The three biophysical scenarios outlined above (and in the SI) each result in a different interpretation of the coarse-grained degree of freedom, χ(t). In scenario (1), χ(t) is the physical displacement of the acto-myosin contractile units (sarcomeres) coupled to the deformations induced by the probe. In (2), χ(t) is the ionic calcium concentration in the cytosol, and the external force applies tension to the SR/sarcolemma - affecting calcium release. In (3), χ(t) is the ionic concentration of calcium, coupled to the contractile machinery, which is, in turn, coupled to the external force. We elaborate on the three scenarios in Sec. A1 of the SI. In the following, we use the theory to predict generic properties of the oscillations, independent of the microscopic scenario.

Motivated by the experiments23 in which cells are paced by either a probe or other cells, we consider an applied force oscillating with a frequency ω p that, in general, is not equal to the spontaneous beating frequency of the cell, ω c . We choose a simple form for the time dependent force \({f}_{ext}(t)={A}_{p}\,\cos ({\omega }_{p}t)\) where A p , is the amplitude of the force measured in the vicinity of the cell38.

For large enough amplitude A p the cell oscillates with the frequency of the probe. It is thus convenient to write \(\chi (t)\sim A(t)\cos ({\omega }_{p}t+{\varphi }_{p}(t))\), where we introduce the time dependent amplitude (A(t)) and phase (ϕ p (t)) of the paced cell (see Sec. A in the SI). If both phase and amplitude change with a time scale much longer than that of a single beating cycle (as found experimentally), and when the probe frequency is not very different from the cell frequency (ω p  ~ ω c ), we insert the equation for χ(t) into Eq. 1 and apply the method of averaging41 to derive the following dynamical equation for the phase:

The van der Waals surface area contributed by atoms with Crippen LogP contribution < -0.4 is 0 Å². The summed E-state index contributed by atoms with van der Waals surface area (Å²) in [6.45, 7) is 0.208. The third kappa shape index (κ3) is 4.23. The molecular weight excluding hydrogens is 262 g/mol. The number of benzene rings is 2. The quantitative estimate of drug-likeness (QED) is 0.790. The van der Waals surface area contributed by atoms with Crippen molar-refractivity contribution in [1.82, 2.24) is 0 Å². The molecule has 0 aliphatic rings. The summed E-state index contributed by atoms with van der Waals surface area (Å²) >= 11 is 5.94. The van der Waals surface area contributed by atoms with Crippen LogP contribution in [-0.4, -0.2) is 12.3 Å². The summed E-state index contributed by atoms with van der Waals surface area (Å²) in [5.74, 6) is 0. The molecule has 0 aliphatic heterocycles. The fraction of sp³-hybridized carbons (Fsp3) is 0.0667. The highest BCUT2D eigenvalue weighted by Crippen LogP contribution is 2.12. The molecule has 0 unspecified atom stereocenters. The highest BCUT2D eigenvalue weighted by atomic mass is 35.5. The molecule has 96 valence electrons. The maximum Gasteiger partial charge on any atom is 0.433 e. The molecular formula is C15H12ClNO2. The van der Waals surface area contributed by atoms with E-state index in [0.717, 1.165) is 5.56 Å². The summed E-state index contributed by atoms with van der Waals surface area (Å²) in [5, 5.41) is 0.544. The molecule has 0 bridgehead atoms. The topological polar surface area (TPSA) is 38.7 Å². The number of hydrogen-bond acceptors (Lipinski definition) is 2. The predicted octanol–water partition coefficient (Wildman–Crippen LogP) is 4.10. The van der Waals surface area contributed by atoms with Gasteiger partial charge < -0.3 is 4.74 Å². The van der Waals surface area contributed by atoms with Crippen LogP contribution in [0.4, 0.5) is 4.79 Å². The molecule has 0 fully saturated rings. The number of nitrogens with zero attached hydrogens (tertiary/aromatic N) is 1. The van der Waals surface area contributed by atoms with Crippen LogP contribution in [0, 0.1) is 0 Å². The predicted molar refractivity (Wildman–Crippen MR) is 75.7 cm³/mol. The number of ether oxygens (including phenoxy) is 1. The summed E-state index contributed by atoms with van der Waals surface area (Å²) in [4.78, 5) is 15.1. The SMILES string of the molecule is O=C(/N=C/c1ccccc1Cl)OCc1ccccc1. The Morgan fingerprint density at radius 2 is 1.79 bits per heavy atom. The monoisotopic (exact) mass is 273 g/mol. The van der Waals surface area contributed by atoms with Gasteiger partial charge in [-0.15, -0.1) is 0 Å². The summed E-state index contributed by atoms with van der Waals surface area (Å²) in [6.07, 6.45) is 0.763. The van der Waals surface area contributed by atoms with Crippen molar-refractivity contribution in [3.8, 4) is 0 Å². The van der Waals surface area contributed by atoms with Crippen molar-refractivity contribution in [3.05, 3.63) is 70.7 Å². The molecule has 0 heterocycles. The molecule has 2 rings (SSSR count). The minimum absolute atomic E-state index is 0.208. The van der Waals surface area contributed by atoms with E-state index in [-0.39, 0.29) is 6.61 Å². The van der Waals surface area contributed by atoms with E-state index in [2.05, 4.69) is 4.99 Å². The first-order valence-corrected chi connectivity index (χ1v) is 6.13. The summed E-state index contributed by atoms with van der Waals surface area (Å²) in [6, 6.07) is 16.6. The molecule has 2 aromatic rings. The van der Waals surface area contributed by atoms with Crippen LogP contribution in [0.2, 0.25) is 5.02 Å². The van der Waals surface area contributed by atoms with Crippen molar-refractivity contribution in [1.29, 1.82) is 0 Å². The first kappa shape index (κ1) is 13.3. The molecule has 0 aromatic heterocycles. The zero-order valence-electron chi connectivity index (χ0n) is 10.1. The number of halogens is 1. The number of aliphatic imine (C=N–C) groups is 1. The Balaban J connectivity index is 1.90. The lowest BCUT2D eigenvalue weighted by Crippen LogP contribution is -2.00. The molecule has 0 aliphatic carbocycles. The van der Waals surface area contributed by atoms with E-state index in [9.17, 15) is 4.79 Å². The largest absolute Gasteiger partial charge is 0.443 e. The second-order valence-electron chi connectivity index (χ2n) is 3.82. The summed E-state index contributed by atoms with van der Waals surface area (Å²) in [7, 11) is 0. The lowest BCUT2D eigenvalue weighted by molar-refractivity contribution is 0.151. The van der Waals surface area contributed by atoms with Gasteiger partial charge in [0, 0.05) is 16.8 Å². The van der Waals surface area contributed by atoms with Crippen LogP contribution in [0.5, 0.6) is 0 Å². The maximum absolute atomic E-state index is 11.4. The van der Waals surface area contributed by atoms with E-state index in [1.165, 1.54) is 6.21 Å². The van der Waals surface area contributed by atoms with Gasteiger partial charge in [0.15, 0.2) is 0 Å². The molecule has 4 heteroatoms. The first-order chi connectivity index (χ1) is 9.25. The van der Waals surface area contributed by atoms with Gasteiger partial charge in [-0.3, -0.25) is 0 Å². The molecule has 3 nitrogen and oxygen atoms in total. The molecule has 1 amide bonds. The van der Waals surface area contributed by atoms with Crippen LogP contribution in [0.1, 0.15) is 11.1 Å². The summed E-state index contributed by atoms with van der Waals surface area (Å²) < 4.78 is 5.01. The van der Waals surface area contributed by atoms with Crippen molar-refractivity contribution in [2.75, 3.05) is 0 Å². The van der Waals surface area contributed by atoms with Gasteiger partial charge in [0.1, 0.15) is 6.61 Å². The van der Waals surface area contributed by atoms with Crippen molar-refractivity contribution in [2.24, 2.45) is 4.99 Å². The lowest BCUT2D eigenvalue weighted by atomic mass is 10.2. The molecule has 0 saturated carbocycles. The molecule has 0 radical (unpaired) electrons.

$${\dot{\varphi }}_{p}={\rm{\Delta }}\omega -{f}_{s}\,\cos ({\varphi }_{p})$$

where we introduce the detuning \({\rm{\Delta }}\omega ={\omega }_{c}-{\omega }_{p}\), and define the scaled amplitude ratio \({f}_{s}={A}_{p}/(2{\omega }_{p}{A}_{s})\) (see Sec. B in the SI). Equation 2 is the famous Adler equation, which was first derived in the context of electrical oscillators42. Integrating both sides, one obtains an analytical expression for the phase:

$${\varphi }_{p}=2\,\arctan (\sqrt{\frac{Q-1}{Q+1}}\,\tanh [\frac{1}{2}\sqrt{{Q}^{2}-1}{t}^{\ast }+{\varphi }_{0}])$$